European human rights court rejects gay marriage bid

European nations are not legally obliged to to allow same sex marriages, the European Court of Human Rights has ruled.

The court said that individual countries were best placed to decide on their own laws on this this issue.

Two Austrian men brought a case to the court saying their fundamental rights were breached because Austria does not recognise same sex marriage.

But the court said there was no Europe-wide consensus on the issue.

The judges said there was “an emerging European consensus” that same sex partnerships should have legal recognition, but said individual states could decide how far they went in recognising the legal status of partnerships.

There are “deep rooted social and cultural connotations which may differ largely from one society to another” the court said.


[The European Court of Human Rights is not an institution of the European Union]

The ruling is interesting. I once had correspondence with someone in Germany who say that that the EU was a major force in advancing LGBT rights. Of course, as you note, the European Court of Human Rights is not part of the European Union (EU).

If I remember correctly, the European Court of Human Rights doesn’t have any enforcement, other than expulsion from the Council of Europe (which is not the EU.)

So what is the significance of this ruling?

Well, as far as I understand it, the case was brought under Article 12 of the European Convention on Human Rights which provides a right for women and men of marriageable age to marry and establish a family. The Court has never to date applied the protection of this article to same-sex marriage.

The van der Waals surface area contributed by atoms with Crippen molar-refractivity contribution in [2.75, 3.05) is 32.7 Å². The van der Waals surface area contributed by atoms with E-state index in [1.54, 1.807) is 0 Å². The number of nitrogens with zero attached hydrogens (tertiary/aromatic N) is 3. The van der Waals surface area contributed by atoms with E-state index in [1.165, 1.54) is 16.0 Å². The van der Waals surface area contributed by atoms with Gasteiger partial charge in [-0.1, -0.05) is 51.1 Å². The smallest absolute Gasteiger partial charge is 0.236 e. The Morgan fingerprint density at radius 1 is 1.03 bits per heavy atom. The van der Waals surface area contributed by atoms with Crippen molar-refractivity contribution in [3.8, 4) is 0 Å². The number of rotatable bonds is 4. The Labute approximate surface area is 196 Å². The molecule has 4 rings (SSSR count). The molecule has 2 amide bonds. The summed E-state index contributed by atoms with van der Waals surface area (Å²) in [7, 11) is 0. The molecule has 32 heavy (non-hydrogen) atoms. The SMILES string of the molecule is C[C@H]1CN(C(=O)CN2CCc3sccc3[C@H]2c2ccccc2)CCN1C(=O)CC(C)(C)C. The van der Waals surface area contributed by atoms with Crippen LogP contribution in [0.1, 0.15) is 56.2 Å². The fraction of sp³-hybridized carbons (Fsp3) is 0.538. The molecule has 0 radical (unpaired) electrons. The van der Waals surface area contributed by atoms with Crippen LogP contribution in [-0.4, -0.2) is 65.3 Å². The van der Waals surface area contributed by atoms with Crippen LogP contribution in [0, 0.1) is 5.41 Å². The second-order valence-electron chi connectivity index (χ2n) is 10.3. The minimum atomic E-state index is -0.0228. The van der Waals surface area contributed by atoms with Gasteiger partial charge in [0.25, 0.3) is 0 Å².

In this ruling, the Court appears to be once again accepting that this article applies only to different-sex marriage and that, despite impressions to the contrary, only a small minority of the 47 member-states of the Council of Europe – six in all – recognise same-sex marriage.

The decision also means that Council of Europe member-states are not obliged by the Convention to recognise same-sex marriage or civil partnerships and that this does not amount to discrimination.

In this case, the Court doesn’t need to be able to enforce its ruling; member countries are free to legislate for same-sex unions or not.

DISCLAIMER: The views and opinions expressed in these forums do not necessarily reflect those of Catholic Answers. For official apologetics resources please visit